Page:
Updated at 2:40 p.m. ET Sept 29
With 23-foot wingspans and hefty bodies, the largest of the ancient airborne reptiles of the era of the dinosaurs might seem the unlikeliest of flying machines. In fact, as commonly depicted, the largest of these animals, called pterosaurs, would have been unable to sustain flight, according to new research.
For the first time since pterosaurs were discovered more than 100 years ago, the basic physics of how the largest of them flew are becoming understood. The new research suggests that estimates of giant pterosaur wing size and shape have been wrong, and that, mechanically, the wings would have had to be crescent-shaped and angled much farther forward on the body than has been thought. [25 Amazing Ancient Beasts]
"Something as big a pterosaur is really pushing the limits of what's possible. That's what's interesting from an engineering point of view," study researcher Colin Palmer, of the University of Bristol in the United Kingdom, said to LiveScience. Palmer figured out how these physical boundaries contribute to the size and shape of the pterosaur wings. "It does allow us to have a better idea of how things work and throw away a number of things," he said.
Pterosaurs (meaning "winged lizards") seem to be capable of powered flight even though some were the size of giraffes. They are thought to have ruled the skies for more than 200 million years, until they died out with the dinosaurs 65 million years ago. Their wingspans reached 7 meters — about twice as long as any living bird — and some fossils suggest even larger species of pterosaurs may have lived.
Previous drawings of the animals' possible wing size and shape were based on anatomical limits: For instance, scientists knew from fossils that the pterosaur's wing membrane connected from the ankle to the arm bones and elongated ring finger that form the leading edge of the wing. [Avian Ancestors: Dinosaurs That Learned to Fly]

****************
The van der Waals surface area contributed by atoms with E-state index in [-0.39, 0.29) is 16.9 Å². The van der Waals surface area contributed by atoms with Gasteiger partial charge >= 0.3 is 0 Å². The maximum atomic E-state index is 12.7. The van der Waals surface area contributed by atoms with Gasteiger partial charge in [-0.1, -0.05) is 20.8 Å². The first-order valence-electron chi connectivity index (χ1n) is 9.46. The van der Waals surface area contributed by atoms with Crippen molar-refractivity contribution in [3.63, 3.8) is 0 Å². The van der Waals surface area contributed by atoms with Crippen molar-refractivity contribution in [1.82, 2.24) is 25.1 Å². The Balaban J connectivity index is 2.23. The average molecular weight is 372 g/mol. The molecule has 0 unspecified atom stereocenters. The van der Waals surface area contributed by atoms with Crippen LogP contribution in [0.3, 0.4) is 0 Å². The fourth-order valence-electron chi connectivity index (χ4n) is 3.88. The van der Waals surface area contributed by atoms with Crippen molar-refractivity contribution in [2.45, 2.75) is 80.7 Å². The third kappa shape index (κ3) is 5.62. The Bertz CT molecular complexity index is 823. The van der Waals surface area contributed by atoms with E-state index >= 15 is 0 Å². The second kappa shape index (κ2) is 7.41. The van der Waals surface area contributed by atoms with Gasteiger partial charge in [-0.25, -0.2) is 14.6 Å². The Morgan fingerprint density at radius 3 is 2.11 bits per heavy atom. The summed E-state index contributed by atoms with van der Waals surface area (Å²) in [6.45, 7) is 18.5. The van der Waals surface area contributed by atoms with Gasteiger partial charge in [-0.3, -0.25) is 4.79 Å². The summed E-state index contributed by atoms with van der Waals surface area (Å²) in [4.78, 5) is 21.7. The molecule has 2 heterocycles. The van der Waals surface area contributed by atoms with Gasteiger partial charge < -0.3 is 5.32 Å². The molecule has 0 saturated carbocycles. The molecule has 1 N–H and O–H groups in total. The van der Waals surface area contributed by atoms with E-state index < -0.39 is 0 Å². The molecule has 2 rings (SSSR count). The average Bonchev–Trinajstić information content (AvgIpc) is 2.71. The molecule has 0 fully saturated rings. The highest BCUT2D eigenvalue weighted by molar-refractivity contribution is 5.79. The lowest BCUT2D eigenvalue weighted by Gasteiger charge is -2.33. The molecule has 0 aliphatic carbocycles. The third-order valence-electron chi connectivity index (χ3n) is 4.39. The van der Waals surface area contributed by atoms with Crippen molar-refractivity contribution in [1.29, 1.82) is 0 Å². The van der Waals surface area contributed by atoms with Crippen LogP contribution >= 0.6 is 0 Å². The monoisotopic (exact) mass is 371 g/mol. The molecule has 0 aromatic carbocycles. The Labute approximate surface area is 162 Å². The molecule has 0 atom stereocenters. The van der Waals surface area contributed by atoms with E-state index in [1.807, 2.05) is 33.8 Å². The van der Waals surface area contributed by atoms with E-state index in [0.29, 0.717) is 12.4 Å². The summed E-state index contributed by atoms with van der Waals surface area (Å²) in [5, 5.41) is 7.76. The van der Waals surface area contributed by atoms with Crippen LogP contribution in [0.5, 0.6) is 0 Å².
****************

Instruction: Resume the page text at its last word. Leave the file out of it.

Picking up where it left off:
By analyzing the pterosaur's center of mass (where gravity is pulling down the hardest) and the center of pressure (where lift is pushing up the hardest) in different conformations, Palmer added physics-based boundaries to the possible size and shape of the wings. He found that as depicted in most illustrations, pterosaurs wouldn't have been able to fly. To successfully fly, these two forces must be equal and opposite.
To equalize the two forces acting on the flying pterosaur, the wings would need to be crescent-shaped and angled much farther forward on the body. Palmer also realized that to keep the membrane taut (so it didn't flap back and forth, producing drag) the wings had to have been narrower, to keep the membrane from extending too far back.
"To stop it from flapping in flight, you have to have tension in there. You can only do that by bending the wing bones, like a bow and arrow," Palmer said.
The wing size and shape that Palmer discovered would have given the airborne giants a great amount of stability in the air, without need to constantly correct their course.
These large animals would have spent most of their time soaring over the oceans, Palmer said. This passive stability provided by their wings would have enabled them to exert little effort to correct their flight after a wind gust, for instance. They probably didn't have to flap their wings much, though previous research has indicated they did flap to make their landing.
"When it hits a gust, the wing flexes, the wing bends, in a way to stabilize it," Palmer told LiveScience. "A 7-meter, very flexible wing could actually have flown successfully."
The study was published today (Sept 27) in the journal Proceedings of the Royal Society B: Biological Sciences.
Editor's note: This article was updated to include Colin Palmer's institution, to correct errors in the dates that these specific pterosaurs lived as well as to clarify that the study was looking at only the largest species of pterosaurs.
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Jennifer Welsh is a Connecticut-based science writer and editor and a regular contributor to Live Science. She also has several years of bench work in cancer research and anti-viral drug discovery under her belt. She has previously written for Science News, VerywellHealth, The Scientist, Discover Magazine, WIRED Science, and Business Insider.